(The Inklings Series is a monthly series featuring the works of my two favorites, J.R.R. Tolkien and C.S. Lewis, or books about them. But I don’t want it to be just me chatting about these books, so that’s where y’all come in! I’ll announce the book at least four weeks in advance of when the discussion post will go live, so you have plenty of time to get the book and read it. Then, the following month, I’ll post a discussion post and let the fun begin!!)
I mentioned this on Twitter, but everytime I finish a Narnia book, my soul feels refreshed. I love Lewis’ capability to help us understand God’s character through Aslan and humanity through the people and creatures of Narnia. Every time I reread them, I have more life experiences, so I seem to understand these things more deeply.
I love when the stories mention the history of Narnia. I’d forgotten that Caspian’s line, the Telmarines, were pirates from our world (thus why Caspian ruled as a son of Adam), had a famine and then invaded Narnia. What are the odds stories from the “missing” years will appear? You know, Go Set a Watchman style, but without the shadiness? I’m so curious what happened in all those years between the destruction of the White Witch and Caspian. Did the Telmarines rule for all those years then? Who ruled Narnia after the siblings left? Questions, questions.
There were two things I really enjoyed from Prince Caspian:
- How the characters’ reactions or beliefs mirror how many people believe or don’t.
- How Lewis displayed the freedom that comes with following Aslan.
Before diving into that a bit more, I just have to mention I caught the chuckles every time they referred to Trumpkin as D.L.F (Dear Little Friend). Also, I love Lucy! Especially because of comebacks like this:
“That’s the worst of girls,” said Edmund to Peter and the Dwarf. “They never can carry a map in their heads.”
“That’s because our heads have something inside them,” said Lucy.
Lewis had an incredible way of describing Narnia and all those who lived there with such ease. When the council was forming, I learned so much more about the creatures and their personalities just by reading their reactions to when they should have the council. Like so:
“The Bulgy Bears were very anxious to have the feast first and leave the council till afterwards: perhaps till to-morrow. Reepicheep and his Mice said that councils and feasts could both wait, and proposed storming Miraz in his own castle that very night. Pattertwig and the other squirrels said they could talk and eat at the same time, so why not have the council and feast all at once? The Moles proposed throwing up entrenchments round the Lawn before they did anything else. The Fauns thought it would be better to begin with a solemn dance. The Old Raven, while agreeing with the Bears that it would take too long to have a full council before supper, begged to be allowed to give a brief address to the whole company. But Caspian and the Centaurs and the Dwarfs over-ruled all these suggestions and insisted on holding a real Council of War at once.”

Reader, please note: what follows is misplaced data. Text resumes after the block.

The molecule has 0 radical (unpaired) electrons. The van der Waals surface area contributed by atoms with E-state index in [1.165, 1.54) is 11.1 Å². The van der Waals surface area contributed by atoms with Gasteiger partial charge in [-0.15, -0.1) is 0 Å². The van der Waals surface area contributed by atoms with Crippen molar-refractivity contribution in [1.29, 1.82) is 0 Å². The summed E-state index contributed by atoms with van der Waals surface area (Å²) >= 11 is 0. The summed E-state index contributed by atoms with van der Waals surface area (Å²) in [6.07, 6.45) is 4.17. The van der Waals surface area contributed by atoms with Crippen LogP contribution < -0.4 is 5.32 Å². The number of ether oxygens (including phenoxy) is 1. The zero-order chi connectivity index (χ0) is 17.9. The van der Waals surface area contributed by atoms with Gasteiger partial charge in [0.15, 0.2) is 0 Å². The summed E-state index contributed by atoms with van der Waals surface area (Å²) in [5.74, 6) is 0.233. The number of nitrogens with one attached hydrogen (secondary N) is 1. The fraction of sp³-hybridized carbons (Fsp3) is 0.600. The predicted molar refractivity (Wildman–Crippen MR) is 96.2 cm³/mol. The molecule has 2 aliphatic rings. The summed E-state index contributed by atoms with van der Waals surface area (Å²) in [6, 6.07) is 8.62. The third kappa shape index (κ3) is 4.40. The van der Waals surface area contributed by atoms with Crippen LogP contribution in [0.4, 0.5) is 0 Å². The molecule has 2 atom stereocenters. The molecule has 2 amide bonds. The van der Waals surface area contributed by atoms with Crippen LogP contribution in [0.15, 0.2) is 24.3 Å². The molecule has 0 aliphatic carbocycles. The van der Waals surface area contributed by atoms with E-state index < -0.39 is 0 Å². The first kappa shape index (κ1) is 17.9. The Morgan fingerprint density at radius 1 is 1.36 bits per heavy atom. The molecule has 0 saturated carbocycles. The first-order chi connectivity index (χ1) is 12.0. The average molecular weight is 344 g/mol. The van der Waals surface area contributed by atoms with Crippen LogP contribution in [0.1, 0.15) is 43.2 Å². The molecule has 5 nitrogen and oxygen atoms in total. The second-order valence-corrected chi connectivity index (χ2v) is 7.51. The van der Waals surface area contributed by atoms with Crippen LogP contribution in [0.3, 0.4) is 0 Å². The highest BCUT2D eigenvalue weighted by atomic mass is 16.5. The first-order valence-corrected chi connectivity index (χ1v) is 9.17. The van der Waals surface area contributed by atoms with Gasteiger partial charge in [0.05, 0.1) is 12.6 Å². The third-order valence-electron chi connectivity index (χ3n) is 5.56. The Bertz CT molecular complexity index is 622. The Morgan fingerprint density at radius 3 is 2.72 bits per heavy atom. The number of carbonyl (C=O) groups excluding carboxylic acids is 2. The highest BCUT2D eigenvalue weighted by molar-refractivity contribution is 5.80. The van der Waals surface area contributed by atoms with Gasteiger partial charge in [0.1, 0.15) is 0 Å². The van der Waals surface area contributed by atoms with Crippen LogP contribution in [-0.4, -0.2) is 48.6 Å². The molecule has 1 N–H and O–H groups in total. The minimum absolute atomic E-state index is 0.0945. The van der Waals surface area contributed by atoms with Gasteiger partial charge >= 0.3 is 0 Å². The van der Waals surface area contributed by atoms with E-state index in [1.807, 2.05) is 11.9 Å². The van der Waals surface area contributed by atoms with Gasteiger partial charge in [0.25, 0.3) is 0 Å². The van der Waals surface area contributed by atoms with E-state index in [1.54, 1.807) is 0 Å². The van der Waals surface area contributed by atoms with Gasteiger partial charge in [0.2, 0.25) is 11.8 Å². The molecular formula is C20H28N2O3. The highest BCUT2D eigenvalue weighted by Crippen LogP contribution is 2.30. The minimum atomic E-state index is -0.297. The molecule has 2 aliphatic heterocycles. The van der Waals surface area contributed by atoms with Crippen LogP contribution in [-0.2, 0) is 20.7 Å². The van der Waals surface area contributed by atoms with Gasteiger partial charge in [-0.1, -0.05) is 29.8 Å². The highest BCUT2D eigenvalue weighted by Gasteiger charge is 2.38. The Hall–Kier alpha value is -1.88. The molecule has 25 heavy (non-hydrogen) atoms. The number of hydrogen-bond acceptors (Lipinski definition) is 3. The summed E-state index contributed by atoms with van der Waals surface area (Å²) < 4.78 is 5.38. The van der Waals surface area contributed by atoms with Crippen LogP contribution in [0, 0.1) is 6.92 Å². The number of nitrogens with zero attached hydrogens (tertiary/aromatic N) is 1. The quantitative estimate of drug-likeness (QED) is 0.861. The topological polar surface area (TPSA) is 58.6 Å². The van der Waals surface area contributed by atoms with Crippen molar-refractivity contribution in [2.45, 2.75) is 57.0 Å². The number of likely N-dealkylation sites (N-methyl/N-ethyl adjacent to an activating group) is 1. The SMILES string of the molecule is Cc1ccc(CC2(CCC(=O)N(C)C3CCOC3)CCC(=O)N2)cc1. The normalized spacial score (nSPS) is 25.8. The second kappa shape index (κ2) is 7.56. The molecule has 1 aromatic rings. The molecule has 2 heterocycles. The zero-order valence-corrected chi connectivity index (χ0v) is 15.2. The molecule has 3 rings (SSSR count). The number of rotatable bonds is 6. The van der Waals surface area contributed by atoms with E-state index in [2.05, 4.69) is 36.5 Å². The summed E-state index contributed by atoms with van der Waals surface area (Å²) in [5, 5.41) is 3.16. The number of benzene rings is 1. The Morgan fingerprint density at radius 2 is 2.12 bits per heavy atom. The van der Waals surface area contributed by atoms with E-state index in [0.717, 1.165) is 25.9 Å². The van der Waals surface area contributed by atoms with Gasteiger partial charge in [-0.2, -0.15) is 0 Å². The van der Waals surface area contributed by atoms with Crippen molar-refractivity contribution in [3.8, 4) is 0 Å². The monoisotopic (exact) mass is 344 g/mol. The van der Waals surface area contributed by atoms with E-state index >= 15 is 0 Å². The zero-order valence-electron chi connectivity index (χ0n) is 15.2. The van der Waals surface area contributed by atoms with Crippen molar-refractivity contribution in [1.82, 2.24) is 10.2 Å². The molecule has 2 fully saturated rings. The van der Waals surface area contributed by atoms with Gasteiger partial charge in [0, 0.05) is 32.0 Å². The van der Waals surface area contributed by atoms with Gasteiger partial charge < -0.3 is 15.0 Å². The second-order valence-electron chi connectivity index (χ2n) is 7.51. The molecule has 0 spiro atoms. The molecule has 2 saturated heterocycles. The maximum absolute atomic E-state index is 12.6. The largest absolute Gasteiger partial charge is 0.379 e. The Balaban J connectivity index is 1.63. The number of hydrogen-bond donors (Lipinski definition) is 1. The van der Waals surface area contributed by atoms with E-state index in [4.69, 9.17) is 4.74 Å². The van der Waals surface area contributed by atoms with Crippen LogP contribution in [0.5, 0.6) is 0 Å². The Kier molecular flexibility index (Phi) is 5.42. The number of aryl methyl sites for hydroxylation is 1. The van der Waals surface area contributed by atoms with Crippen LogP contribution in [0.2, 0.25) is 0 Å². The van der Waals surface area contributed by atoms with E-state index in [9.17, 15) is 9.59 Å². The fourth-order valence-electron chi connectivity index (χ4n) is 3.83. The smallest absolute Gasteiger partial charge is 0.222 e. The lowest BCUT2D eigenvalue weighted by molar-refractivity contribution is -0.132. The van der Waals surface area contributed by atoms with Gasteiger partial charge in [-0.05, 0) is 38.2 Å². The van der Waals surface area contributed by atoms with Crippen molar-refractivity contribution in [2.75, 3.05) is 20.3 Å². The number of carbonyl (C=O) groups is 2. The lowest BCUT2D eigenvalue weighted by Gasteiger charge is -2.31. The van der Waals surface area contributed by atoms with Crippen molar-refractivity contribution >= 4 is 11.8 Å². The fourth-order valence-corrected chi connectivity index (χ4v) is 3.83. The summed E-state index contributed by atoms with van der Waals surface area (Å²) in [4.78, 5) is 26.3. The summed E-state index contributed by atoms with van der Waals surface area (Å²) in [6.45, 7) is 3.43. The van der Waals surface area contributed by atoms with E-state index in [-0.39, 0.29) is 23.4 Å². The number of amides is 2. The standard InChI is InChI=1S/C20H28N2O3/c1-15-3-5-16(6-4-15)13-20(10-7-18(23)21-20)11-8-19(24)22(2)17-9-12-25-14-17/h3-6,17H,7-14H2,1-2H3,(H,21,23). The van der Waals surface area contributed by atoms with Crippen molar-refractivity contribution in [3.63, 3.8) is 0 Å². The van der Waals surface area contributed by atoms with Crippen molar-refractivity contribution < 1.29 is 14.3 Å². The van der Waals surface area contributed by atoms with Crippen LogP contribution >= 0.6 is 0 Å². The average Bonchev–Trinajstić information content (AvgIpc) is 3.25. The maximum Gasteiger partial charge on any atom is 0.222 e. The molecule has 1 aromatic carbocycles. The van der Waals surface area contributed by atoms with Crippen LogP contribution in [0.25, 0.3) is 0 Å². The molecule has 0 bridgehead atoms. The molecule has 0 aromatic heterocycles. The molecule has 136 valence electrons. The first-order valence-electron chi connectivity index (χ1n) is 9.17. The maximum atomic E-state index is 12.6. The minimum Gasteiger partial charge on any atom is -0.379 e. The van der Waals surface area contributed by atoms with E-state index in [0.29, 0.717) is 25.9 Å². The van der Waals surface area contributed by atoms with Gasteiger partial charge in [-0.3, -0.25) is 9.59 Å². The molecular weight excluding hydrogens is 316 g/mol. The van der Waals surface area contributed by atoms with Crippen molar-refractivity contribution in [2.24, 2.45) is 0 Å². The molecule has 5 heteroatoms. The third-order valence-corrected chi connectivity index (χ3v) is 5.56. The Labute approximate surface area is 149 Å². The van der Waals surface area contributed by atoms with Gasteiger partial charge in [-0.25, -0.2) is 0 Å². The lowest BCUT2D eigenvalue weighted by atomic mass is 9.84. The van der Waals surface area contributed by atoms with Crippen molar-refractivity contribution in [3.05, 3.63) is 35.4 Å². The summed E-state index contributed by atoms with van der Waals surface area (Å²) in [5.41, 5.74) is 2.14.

Confession: Lucy’s reaction to Trumpkin after she said she saw Aslan, is how I feel inside when people say they don’t like Narnia or Lewis.
“He’d be a pretty elderly lion by now,” said Trumpkin, “if he’s one you knew when you were here before! And if it could be the same one, what’s to prevent him having gone wild and witless like so many others?”
Lucy turned crimson and I think she would have flown at Trumpkin, if Peter had not paid his hand on her arm. “The D.L.F. doesn’t understand. How could he?”
Please tell me I wasn’t the only one :).
Now let’s chat about Aslan. You know, just my fav. Not that y’all will find that shocking in the least since I mention it in just about every post. It’s just that through Aslan, Lewis has such an incredible way of portraying real life feelings of encountering Jesus. Like when Aslan was calling Lucy, I connected with so much of that.
“She felt so extremely comfortable and happy.”
“She sat up, trembling with excitement but not with fear.”
“She went fearlessly in among them, dancing herself as she leaped this way and that to avoid being run into by these huge partners. But she was only half interested in them. She wanted to get beyond them to something else; it was from beyond them that the fear voice had called.”
I also really loved how the siblings (and Trumpkin) didn’t all see Aslan at once. For me that was an example of people’s faith, from what is often a stumbling block (fear) to disbelief. Even more, I loved his response to each of the siblings after everyone finally saw Aslan.
After Peter apologized, he called him “My dear son.”
To Edmund: “Well done.”
To Susan: “You have listened to your fears, child” said Aslan. “Come, let me breathe on you. Forget them. Are you brave again?”
One more thought on the story – what a beautiful portrayal of freedom when Aslan, along with Susan and Lucy, were going through the towns and bringing life to the people who lived there (and chose to follow). He calls them gently, like “Dear heart” and they are changed. Such a great image. Plus the fact that the old nurse was reunited with Caspian made my heart happy!
Now it’s your turn to share! If you want, here’s a few discussions starters
1. How does this rank towards the other Narnia books you’ve read?
2. What did you think of the villains in this story?
There was the obvious villain, Miraz, with his pride and trying to hide the truth of Narnia, but I thought Lewis also showed another type of villain, with Nikabrik and how deep seeded hatred can lead you astray. He didn’t care if it was Aslan or the white witch and was willing to pretty much sell his soul (and not for the betterment of everyone, just for himself and the dwarfs).
3. Did any part of the story stick out more than the rest?
4. Please share anything else you’d like to add!
Looking forward to hearing your thoughts on it!